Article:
It’s still unclear whether President Trump and President Vladimir Putin will meet at the G-20 this weekend (the prospects for a meeting have been repeatedly confirmed and denied by both sides), but there’s little doubt that, back in Washington, the talk of the town will focus on whether Michael Cohen’s guilty plea represents an important turning point in the Russia collusion investigation (as the Washington Post suggested in a Page 1 story published in Friday’s paper).
But as Trump lawyer Rudy Giuliani confirmed yesterday in an interview with the New York Times (and as the president himself told a group of reporters before departing for Argentina), the Cohen story is really just more of the same.
And as if the media needed more evidence that the Trump Tower Moscow controversy has already been litigated in the public eye, Kremlin spokesman Dmitry Peskov on Friday offered a quick reminder when he showed two of Cohen’s emails to a group of reporters, confirming a 15-month old report that Cohen had reached out to him to ask for help with facilitating the project (none was offered, and the project was eventually abandoned), the Daily Mail reported.
As a reminder, here’s what Peskov and Cohen said about Cohen’s ‘contact’ with the Kremlin at the time (per CNN). Cohen has since admitted to lying about the talks ending in January 2016, and has instead claimed that they continued – with the president’s involvement at times – until the summer of 2017.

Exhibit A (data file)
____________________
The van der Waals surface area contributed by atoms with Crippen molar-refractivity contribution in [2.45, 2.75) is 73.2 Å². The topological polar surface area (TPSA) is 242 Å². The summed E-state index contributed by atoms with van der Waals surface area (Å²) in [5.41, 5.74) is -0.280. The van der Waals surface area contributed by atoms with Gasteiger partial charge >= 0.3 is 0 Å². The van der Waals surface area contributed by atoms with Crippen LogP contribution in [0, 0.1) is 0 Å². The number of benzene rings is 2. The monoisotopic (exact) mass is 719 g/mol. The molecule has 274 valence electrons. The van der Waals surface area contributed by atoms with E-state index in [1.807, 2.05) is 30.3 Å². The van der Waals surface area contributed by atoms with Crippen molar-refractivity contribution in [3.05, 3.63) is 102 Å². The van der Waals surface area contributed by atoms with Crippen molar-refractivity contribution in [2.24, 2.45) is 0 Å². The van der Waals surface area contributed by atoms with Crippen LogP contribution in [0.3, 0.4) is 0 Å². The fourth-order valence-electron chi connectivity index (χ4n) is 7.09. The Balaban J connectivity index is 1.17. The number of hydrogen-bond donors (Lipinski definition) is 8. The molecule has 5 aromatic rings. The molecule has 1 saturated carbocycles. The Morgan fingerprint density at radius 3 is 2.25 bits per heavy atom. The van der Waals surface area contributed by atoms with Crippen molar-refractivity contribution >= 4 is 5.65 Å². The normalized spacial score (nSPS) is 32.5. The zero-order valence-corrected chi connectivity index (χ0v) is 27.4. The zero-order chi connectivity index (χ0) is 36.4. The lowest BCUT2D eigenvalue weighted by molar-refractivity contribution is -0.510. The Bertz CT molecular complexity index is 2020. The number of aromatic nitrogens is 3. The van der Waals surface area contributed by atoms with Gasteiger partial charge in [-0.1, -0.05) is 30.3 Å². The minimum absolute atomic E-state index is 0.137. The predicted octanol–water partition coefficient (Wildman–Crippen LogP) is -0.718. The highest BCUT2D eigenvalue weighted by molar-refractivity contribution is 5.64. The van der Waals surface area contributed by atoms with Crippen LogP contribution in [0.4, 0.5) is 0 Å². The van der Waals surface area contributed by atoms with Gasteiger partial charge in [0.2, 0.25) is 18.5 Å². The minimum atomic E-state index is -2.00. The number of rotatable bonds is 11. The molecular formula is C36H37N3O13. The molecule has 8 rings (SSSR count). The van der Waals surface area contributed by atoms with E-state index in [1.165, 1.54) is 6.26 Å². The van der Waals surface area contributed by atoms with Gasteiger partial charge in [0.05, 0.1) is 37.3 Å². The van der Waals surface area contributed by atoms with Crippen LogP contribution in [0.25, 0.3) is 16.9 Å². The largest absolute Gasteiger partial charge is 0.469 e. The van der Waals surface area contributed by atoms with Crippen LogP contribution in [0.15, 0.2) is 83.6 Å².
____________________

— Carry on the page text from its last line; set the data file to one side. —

“This email said that a certain Russian company together with certain individuals is pursuing the goal of building a skyscraper in the ‘Moscow City’ district, but things aren’t going well and they asked for help with some advice on moving this project forward,” Peskov said. “But, since, I repeat again, we do not react to such business topics — this is not our work — we left it unanswered.”
He added: “We cannot discuss with President Putin hundreds and thousands of different requests, which, by the way, come from a variety of countries.”
Cohen revealed Monday that he had made the overture to Moscow at a point well into Trump’s presidential campaign.
“The Trump Moscow proposal was simply one of many development opportunities that the Trump Organization considered and ultimately rejected,” Cohen said in a written statement.
“In late January 2016, I abandoned the Moscow proposal because I lost confidence that the prospective licensee would be able to obtain the real estate, financing and government approvals necessary to bring the proposal to fruition,” he added. “It was a building proposal that did not succeed and nothing more.”
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